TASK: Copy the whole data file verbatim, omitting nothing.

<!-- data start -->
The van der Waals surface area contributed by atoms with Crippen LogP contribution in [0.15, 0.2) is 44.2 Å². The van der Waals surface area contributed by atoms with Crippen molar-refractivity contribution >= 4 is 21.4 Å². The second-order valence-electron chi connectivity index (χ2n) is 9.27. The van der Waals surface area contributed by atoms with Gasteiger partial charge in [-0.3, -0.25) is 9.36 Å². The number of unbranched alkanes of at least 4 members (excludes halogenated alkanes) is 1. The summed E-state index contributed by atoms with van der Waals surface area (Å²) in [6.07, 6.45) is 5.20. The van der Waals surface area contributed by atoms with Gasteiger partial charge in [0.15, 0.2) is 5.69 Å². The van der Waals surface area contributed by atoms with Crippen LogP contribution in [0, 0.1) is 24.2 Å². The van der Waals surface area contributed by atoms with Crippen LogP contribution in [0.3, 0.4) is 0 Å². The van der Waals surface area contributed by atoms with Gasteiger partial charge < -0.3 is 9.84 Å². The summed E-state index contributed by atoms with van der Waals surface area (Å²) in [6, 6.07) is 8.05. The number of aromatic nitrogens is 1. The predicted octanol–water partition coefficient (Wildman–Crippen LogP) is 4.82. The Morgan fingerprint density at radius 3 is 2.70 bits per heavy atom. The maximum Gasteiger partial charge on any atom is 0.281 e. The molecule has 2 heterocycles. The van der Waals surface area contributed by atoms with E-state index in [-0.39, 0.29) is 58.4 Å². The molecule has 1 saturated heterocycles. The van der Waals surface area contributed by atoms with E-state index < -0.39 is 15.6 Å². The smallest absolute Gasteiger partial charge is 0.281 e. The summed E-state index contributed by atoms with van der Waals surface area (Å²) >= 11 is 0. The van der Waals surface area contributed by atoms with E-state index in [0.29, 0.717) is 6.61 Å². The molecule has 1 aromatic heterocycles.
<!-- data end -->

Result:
The van der Waals surface area contributed by atoms with Crippen LogP contribution in [0.15, 0.2) is 44.2 Å². The van der Waals surface area contributed by atoms with Crippen molar-refractivity contribution >= 4 is 21.4 Å². The second-order valence-electron chi connectivity index (χ2n) is 9.27. The van der Waals surface area contributed by atoms with Gasteiger partial charge in [-0.3, -0.25) is 9.36 Å². The number of unbranched alkanes of at least 4 members (excludes halogenated alkanes) is 1. The summed E-state index contributed by atoms with van der Waals surface area (Å²) in [6.07, 6.45) is 5.20. The van der Waals surface area contributed by atoms with Gasteiger partial charge in [0.15, 0.2) is 5.69 Å². The van der Waals surface area contributed by atoms with Crippen LogP contribution in [0, 0.1) is 24.2 Å². The van der Waals surface area contributed by atoms with Crippen LogP contribution in [0.3, 0.4) is 0 Å². The van der Waals surface area contributed by atoms with Gasteiger partial charge < -0.3 is 9.84 Å². The summed E-state index contributed by atoms with van der Waals surface area (Å²) in [6, 6.07) is 8.05. The number of aromatic nitrogens is 1. The predicted octanol–water partition coefficient (Wildman–Crippen LogP) is 4.82. The Morgan fingerprint density at radius 3 is 2.70 bits per heavy atom. The maximum Gasteiger partial charge on any atom is 0.281 e. The molecule has 2 heterocycles. The van der Waals surface area contributed by atoms with E-state index in [-0.39, 0.29) is 58.4 Å². The molecule has 1 saturated heterocycles. The van der Waals surface area contributed by atoms with E-state index < -0.39 is 15.6 Å². The smallest absolute Gasteiger partial charge is 0.281 e. The summed E-state index contributed by atoms with van der Waals surface area (Å²) >= 11 is 0. The van der Waals surface area contributed by atoms with E-state index in [0.29, 0.717) is 6.61 Å². The molecule has 1 aromatic heterocycles.